Carlo Mancini - inv. 282
The original colours have been darkened by altered paints and retouches, especially in the area of the tear in the canvas, in the sky. The painting shows a country landscape: on the right, a cottage with a large thatched roof of the northern Europe type (Mancini visited Brittany, Normandy and Scotland); on the left, a lane with a few animals driven by a farmer; in the background, a pool of water and, in the distance, snow-covered mountains.
The composition is a symphony of spring colours. Mancini was an excellent pianist and friend of Arrigo Boito, who set to music part of the opera Mephistopheles on the artist’s grand piano.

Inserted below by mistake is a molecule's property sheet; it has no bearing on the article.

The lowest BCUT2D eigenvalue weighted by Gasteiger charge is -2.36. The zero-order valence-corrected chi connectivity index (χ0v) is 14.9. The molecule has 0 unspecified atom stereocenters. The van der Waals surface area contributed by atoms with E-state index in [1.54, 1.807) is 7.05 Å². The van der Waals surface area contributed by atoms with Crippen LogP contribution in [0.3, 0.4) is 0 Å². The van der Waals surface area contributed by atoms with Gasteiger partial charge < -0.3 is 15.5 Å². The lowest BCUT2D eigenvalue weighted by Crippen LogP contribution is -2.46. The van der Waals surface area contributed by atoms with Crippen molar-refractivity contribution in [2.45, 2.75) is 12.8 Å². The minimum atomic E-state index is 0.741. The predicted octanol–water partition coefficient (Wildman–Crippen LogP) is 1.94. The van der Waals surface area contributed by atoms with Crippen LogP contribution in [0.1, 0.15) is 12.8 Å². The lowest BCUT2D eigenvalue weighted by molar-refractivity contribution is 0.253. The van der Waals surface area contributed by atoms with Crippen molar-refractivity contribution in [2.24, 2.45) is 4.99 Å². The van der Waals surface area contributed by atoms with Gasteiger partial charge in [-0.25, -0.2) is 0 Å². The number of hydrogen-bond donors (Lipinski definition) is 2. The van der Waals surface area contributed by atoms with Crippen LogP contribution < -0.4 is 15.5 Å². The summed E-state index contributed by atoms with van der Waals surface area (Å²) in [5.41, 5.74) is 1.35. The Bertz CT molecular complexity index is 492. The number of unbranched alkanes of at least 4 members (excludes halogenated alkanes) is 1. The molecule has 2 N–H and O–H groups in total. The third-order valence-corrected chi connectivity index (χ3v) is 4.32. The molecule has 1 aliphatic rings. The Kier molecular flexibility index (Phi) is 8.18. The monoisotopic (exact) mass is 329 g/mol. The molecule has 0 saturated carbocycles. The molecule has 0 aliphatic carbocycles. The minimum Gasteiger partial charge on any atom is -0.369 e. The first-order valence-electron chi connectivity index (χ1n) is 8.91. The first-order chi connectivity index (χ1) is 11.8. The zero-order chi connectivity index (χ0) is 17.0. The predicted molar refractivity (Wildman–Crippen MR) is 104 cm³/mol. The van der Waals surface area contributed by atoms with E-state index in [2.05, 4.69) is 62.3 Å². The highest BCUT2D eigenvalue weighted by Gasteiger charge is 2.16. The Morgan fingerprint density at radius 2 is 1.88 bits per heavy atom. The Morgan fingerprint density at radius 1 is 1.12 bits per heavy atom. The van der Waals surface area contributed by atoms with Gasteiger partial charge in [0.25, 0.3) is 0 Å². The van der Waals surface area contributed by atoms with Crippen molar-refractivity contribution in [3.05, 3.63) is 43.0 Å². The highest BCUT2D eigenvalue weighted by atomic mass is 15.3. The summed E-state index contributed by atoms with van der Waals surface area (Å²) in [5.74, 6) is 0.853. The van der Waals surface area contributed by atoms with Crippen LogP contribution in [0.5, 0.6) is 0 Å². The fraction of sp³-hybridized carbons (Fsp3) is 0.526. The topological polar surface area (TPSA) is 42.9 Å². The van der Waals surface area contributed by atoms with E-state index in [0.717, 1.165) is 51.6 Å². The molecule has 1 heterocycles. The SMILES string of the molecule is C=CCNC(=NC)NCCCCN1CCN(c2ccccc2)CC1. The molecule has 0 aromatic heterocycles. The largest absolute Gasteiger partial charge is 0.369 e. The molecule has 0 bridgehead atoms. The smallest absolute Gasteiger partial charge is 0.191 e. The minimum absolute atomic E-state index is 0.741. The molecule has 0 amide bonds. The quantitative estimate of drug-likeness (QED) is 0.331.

Trained in the circle of Lombard realism, the painter is held to be one of the first to have practised painting from life in an unconventional way. In this work, his by now consolidated technique is clearly recognisable: short, lively, thick brushstrokes and a vibrant material quality that contrasts with the landscape in the distance, painted with more fluid strokes.
The canvas is not signed or dated but the mature style allows the work to be dated to the end of the nineteenth century.
The painting was donated to the Museum by countess Isabella Delmati Marenzi. Mancini left his travel sketches and the greater part of his works to the countess and her husband, Giovanni Marenzi.